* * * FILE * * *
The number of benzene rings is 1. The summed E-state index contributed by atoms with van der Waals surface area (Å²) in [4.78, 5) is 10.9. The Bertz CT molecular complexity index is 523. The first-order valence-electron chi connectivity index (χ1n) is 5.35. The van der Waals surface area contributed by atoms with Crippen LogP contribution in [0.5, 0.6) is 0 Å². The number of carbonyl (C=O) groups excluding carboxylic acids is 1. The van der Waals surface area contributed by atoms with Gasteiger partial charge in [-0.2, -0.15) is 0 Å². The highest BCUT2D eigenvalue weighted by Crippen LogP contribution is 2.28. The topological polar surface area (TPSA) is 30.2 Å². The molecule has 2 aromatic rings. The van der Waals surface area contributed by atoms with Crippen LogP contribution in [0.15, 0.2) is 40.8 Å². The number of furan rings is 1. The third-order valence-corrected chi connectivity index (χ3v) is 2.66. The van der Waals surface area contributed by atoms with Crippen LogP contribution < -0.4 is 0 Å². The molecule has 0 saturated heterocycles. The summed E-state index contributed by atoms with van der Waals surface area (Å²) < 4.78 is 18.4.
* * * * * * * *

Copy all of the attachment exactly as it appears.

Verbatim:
The number of benzene rings is 1. The summed E-state index contributed by atoms with van der Waals surface area (Å²) in [4.78, 5) is 10.9. The Bertz CT molecular complexity index is 523. The first-order valence-electron chi connectivity index (χ1n) is 5.35. The van der Waals surface area contributed by atoms with Crippen LogP contribution in [0.5, 0.6) is 0 Å². The number of carbonyl (C=O) groups excluding carboxylic acids is 1. The van der Waals surface area contributed by atoms with Gasteiger partial charge in [-0.2, -0.15) is 0 Å². The highest BCUT2D eigenvalue weighted by Crippen LogP contribution is 2.28. The topological polar surface area (TPSA) is 30.2 Å². The molecule has 2 aromatic rings. The van der Waals surface area contributed by atoms with Crippen LogP contribution in [0.15, 0.2) is 40.8 Å². The number of furan rings is 1. The third-order valence-corrected chi connectivity index (χ3v) is 2.66. The van der Waals surface area contributed by atoms with Crippen LogP contribution < -0.4 is 0 Å². The molecule has 0 saturated heterocycles. The summed E-state index contributed by atoms with van der Waals surface area (Å²) < 4.78 is 18.4.